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Reviving Baseball in Inner Cities — Breaking Down Cost of Entry

Finally, RBI plays a vital role in conquering the costs associated with baseball. When equipment for youth league sports is priced at more than $200 for bats and over $100 for gloves — not to mention cleats and league costs — the expense of playing can stop a young player before he ever begins.

While the basic costs for all RBI players — which includes a one-year Boys & Girls Club membership, uniforms, and all program costs — is already reduced to $95, for many interested in the program, “Ninety-five dollars might as well be $1,000,” according to Joyner. 

To topple this barrier, RBI offers program scholarships for players. Through a grant from WETA and Florentine Films, AETN is proud to provide 42 Jackie Robinson Breaking Barriers Scholarships for the 2016 season, which will be added to scholarships provided through the Susie Elder fund and Simmons Bank. RBI scholarships will continue to be funded through business and community donations, including scholarships raised through an annual fundraiser event, which will help ensure players do not have to take finances into consideration when joining RBI.


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Supporting RBI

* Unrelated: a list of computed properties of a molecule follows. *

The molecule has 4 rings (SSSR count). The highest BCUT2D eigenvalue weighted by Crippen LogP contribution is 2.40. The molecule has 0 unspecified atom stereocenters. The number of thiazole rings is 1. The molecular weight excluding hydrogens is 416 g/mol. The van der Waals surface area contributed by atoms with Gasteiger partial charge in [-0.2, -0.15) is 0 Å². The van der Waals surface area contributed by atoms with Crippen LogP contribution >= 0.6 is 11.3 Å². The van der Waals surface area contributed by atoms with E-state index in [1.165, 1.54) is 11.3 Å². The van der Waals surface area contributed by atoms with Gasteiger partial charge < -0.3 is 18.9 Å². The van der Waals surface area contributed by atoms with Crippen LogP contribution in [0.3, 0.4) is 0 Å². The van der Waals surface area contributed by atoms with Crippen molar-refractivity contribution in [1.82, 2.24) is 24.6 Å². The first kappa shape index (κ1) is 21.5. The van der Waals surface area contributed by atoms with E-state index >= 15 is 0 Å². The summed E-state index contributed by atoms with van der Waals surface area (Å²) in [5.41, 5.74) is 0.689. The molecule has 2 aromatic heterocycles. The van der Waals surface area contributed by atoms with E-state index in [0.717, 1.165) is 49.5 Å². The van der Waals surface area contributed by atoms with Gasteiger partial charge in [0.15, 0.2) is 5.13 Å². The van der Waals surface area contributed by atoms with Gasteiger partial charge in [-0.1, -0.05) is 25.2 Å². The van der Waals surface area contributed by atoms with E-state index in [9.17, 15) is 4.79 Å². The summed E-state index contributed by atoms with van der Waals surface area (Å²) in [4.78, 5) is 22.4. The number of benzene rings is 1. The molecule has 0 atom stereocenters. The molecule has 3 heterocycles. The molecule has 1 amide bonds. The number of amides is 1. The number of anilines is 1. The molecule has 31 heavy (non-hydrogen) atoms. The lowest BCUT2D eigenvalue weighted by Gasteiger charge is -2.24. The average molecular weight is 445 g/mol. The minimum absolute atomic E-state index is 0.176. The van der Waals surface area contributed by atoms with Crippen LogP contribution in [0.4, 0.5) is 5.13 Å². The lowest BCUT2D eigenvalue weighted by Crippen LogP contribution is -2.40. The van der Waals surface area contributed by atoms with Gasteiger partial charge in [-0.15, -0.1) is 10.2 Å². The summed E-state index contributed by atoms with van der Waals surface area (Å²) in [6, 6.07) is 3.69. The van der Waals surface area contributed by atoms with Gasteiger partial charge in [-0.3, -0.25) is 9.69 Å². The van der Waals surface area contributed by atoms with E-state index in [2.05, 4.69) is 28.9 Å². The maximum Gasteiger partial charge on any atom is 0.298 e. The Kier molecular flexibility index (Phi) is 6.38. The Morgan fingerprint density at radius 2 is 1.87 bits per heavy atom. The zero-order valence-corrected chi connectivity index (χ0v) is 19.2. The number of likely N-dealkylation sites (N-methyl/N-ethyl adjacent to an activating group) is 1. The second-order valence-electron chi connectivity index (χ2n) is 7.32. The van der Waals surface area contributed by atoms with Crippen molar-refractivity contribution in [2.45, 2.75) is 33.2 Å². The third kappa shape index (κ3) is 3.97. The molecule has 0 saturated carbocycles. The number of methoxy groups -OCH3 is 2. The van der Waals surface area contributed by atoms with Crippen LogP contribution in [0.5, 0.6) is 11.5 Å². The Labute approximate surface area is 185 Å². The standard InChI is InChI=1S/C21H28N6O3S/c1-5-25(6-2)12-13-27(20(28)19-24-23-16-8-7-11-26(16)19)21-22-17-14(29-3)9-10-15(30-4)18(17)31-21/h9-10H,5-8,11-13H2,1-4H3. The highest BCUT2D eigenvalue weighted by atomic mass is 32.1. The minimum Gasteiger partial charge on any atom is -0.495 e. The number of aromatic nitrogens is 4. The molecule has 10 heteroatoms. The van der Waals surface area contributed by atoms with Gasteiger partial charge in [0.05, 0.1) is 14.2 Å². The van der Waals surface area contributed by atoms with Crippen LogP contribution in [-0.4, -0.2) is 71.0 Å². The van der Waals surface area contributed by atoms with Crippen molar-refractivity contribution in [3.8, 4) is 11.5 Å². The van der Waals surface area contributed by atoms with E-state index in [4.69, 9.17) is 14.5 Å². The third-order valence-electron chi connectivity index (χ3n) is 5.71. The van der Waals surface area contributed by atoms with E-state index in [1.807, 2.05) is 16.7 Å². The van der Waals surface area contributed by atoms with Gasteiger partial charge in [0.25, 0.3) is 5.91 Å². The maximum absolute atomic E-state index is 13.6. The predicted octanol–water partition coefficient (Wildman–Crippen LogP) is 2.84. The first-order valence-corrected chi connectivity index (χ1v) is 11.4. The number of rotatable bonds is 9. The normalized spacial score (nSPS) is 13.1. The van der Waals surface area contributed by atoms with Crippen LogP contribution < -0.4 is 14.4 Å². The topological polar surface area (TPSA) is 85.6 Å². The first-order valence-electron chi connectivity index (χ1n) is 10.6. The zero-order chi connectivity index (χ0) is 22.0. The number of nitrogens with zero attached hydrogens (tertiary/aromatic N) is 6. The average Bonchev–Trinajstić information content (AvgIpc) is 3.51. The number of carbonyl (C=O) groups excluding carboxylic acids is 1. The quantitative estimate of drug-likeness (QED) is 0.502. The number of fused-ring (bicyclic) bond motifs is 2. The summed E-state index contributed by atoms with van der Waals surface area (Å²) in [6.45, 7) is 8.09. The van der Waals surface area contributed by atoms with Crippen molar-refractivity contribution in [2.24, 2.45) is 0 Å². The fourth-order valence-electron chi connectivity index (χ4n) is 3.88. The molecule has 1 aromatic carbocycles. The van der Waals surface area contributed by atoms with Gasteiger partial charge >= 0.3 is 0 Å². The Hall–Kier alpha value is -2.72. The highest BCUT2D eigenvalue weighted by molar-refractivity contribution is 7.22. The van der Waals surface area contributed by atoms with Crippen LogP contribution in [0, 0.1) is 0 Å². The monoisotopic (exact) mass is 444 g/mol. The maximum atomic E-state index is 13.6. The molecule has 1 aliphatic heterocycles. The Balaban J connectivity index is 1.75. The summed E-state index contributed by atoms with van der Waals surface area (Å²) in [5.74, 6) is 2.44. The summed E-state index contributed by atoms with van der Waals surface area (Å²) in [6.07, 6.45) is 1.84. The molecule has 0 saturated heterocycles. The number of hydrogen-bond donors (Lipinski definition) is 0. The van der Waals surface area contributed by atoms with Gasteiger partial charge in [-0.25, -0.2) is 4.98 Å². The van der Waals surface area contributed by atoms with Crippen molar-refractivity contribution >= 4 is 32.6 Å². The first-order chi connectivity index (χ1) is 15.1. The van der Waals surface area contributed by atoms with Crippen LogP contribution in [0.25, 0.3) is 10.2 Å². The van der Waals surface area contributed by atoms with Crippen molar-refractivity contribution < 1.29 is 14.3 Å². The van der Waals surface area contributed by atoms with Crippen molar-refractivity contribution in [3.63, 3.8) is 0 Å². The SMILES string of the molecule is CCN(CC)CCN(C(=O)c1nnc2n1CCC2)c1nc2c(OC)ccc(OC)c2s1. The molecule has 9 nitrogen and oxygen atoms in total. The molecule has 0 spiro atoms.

If you’d like to experience RBI in person and learn more about how you can support Little Rock’s Reviving Baseball in Inner Cities program, don’t miss a special opportunity to tour Lamar Porter Field’s newly renovated sports complex and attend Opening Day practices.

Jackie Robinson Day at Lamar Porter Field will feature family-friendly activities, refreshments, a special screening of Ken Burns’ “Jackie Robinson” and more from 1-4 p.m. on Sunday, April 24.

Players are also invited to register for the 2016 RBI summer leagues and to attend Opening Day practice. Practice for ages 13-15 will be held from 2-4 p.m. and ages 16-18 will practice from 4-6 p.m.



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JOIN US:

Sunday, April 24, 2016

Jackie Robinson Day at Lamar Porter Field

3107 W. Capitol St. (Corner of Johnson St. & 7th St.)

General Open House, 1-4 p.m.

RBI Opening Day Practice - Ages 13-15, 2-4 p.m.

RBI Open Day Practice - Ages 16-18, 4-6 p.m.

SUPPORT RBI SCHOLARSHIPS:

Learn more at littlerockrbi.com/donate or contact John Williams at 501-313-9466.


LEARN MORE:

Little Rock RBI

Boys & Girls Club of Central Arkansas

Reviving Baseball in Inner Cities 

Breaking Barriers: In Sports, In Life 

Lamar Porter Field

 “Jackie Robinson”

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“Jackie Robinson” is a production of Florentine Films and WETA, Washington, D.C., in association with Major League Baseball. Directed and produced by Ken Burns, Sarah Burns and David McMahon; written by David McMahon and Sarah Burns; edited by Lewis Erskine A.C.E., George O’Donnell  and Ted Raviv; cinematography Buddy Squires A.S.C.;  original music by Wynton Marsalis; original music by Doug Wamble; narrated by Keith David. 

Funding for JACKIE ROBINSON is provided by Bank of America; Public Broadcasting Service; Corporation for Public Broadcasting; The Arthur Vining Davis Foundations; Mr. Jack C. Taylor;  and members of The Better Angels Society, including Dalio Foundation, Jessica & John Fullerton and John & Catherine Debs.